Two Types of Inclusive Business
How does one break down and analyse an inclusive business portfolio as large and diverse as Business Call to Action’s? The 94 BCtA member companies that have set up inclusive business initiatives range from global corporate conglomerates set up many decades ago, to early-stage social enterprises operating in just one area. So when it came to analysing the data for the BCtA flagship report Breaking Through Inclusive Business and the Business Call to Action that launched at the end of September, we were presented with the interesting challenge of coming up with a company categorisation that would work, and be useful. It was not as straightforward as categorising them as large or small (by employee size) as this failed to capture the complexities involved.
We decided to look at the inclusive business approach of the companies i.e have they always had an ‘inclusive’ element to their business with people at the Base of the pyramid (BoP) being core to their model or is integrating the BoP a newer business line that is just a part of a wider established business? This threw up some interesting findings and a clear split emerged to give us our two main categories for the report.
1. ‘Large and established’ companies are established national or multinational companies that are introducing new business lines that buy from or sell to the BoP.
2. ‘Emerging and maturing’ companies are small to medium enterprises (SMEs) typically located in the Global South whose original business idea focused on an opportunity at the BoP. That means that inclusive business is their business.
We found that they had more characteristics in common than just their inclusive business approach.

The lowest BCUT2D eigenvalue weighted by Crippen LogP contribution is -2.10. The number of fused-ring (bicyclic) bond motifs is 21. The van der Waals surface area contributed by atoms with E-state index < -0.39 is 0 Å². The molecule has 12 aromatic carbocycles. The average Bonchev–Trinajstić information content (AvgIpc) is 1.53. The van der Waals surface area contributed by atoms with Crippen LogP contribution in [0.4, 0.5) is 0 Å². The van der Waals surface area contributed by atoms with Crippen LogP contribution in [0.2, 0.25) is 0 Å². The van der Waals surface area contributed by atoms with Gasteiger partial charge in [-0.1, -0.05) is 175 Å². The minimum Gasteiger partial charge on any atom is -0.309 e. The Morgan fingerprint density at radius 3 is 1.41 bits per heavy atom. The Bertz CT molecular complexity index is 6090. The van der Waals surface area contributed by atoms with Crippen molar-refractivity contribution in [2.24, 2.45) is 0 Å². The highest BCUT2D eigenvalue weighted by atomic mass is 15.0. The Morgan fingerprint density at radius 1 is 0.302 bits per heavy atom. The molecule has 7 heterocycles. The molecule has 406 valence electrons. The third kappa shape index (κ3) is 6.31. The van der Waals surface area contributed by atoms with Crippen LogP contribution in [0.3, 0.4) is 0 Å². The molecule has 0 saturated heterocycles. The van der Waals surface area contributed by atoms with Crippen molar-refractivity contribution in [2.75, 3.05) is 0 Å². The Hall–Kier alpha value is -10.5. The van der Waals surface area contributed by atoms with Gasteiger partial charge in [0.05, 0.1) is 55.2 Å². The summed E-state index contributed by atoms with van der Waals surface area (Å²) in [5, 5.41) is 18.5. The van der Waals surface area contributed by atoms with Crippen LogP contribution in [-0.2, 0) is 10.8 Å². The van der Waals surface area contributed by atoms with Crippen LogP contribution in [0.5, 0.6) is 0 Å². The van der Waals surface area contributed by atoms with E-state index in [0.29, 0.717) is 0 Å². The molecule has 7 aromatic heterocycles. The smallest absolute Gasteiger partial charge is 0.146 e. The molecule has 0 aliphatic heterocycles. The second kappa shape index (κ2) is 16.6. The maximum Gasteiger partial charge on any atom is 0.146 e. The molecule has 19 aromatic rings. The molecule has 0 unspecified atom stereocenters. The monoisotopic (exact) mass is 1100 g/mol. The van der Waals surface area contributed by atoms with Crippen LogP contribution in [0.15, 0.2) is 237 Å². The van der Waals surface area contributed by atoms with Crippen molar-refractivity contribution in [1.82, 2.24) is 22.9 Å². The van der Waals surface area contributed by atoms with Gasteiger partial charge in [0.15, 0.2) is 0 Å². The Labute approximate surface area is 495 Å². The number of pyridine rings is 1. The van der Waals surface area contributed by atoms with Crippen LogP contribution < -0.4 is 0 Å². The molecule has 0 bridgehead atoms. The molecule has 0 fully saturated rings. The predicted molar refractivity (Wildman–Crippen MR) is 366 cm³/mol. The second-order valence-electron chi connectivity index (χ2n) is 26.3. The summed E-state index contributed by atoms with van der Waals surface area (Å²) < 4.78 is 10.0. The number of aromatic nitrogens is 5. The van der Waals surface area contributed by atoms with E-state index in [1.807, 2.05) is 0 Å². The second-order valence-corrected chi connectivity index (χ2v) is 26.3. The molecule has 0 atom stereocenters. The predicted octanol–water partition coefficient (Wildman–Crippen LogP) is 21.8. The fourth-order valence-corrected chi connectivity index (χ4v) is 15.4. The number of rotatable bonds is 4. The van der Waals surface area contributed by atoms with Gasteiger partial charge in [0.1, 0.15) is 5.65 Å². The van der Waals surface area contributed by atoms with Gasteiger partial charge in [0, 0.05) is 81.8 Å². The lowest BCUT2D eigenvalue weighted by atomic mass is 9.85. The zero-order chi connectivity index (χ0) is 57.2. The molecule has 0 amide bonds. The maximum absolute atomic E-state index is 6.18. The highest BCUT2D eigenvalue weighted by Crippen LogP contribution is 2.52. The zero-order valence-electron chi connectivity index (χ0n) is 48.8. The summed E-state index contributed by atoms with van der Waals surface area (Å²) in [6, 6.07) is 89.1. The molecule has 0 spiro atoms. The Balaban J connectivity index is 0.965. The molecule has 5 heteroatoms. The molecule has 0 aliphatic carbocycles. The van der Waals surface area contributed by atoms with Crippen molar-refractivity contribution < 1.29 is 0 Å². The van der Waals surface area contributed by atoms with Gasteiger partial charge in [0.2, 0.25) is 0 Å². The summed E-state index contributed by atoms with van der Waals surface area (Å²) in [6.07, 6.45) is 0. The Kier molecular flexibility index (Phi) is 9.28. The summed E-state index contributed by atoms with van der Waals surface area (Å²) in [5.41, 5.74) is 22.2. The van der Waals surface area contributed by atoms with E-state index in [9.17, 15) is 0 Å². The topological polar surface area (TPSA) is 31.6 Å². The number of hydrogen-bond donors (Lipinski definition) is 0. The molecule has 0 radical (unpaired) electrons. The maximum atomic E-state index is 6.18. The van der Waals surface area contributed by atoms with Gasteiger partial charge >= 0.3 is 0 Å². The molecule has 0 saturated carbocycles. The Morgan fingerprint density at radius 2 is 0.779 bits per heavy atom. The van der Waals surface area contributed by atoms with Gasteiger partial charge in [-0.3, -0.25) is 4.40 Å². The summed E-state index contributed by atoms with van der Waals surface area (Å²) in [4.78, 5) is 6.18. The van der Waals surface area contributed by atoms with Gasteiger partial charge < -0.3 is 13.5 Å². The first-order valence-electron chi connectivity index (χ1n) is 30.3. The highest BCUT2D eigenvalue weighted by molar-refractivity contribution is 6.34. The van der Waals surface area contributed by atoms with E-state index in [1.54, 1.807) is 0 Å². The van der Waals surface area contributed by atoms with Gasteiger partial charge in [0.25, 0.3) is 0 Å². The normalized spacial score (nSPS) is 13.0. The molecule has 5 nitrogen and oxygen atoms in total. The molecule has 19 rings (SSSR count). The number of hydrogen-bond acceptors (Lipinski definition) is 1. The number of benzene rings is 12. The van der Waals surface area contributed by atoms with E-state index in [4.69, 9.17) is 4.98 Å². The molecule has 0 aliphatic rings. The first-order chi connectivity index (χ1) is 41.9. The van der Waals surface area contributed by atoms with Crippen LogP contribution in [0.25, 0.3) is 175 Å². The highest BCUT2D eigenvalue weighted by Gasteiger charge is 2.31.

The two types of companies have a fundamentally different approach to doing business with the BoP. The large and established companies tend to have several business lines that contribute to the bottom line. Their BCtA initiative is a new and innovative part of the business that is intended to differentiate them from competitors, bring access to new markets, and position them in the long term. Because buying from or selling to the BoP is a new aspect of their business, there can be internal challenges, such as making a compelling business case or getting support and buy-in from different parts of the organization.
The emerging and maturing companies, on the other hand, have premised their business model on buying from or selling to underserved markets. This means profitability is critical. Indeed, their business lives or dies on finding a commercially viable model at the BoP. Getting a first-mover advantage in BoP markets is also identified as a key commercial driver as, typically, these businesses were formed to address an identified need or gap in BoP markets. Emerging and maturing companies also face a different set of challenges to the large and established companies. While they do not have to get internal support for doing business at the BoP, they also do not have the resources and clout of a multinational firm and, therefore, need to work extra hard for their inclusive business to stay afloat.
The vast majority of emerging and maturing companies in the BCtA portfolio target the BoP as consumers. Many of them have spotted a market opportunity to provide goods or services to poor people and developed their business around it. Although they also target consumers, large and established companies focus to a comparatively higher degree on including the BoP into their supply chains as suppliers, employees or entrepreneurs. These companies may have entered BoP markets because they have supply chains that can benefit from strengthening capacity of smallholders or factory employees.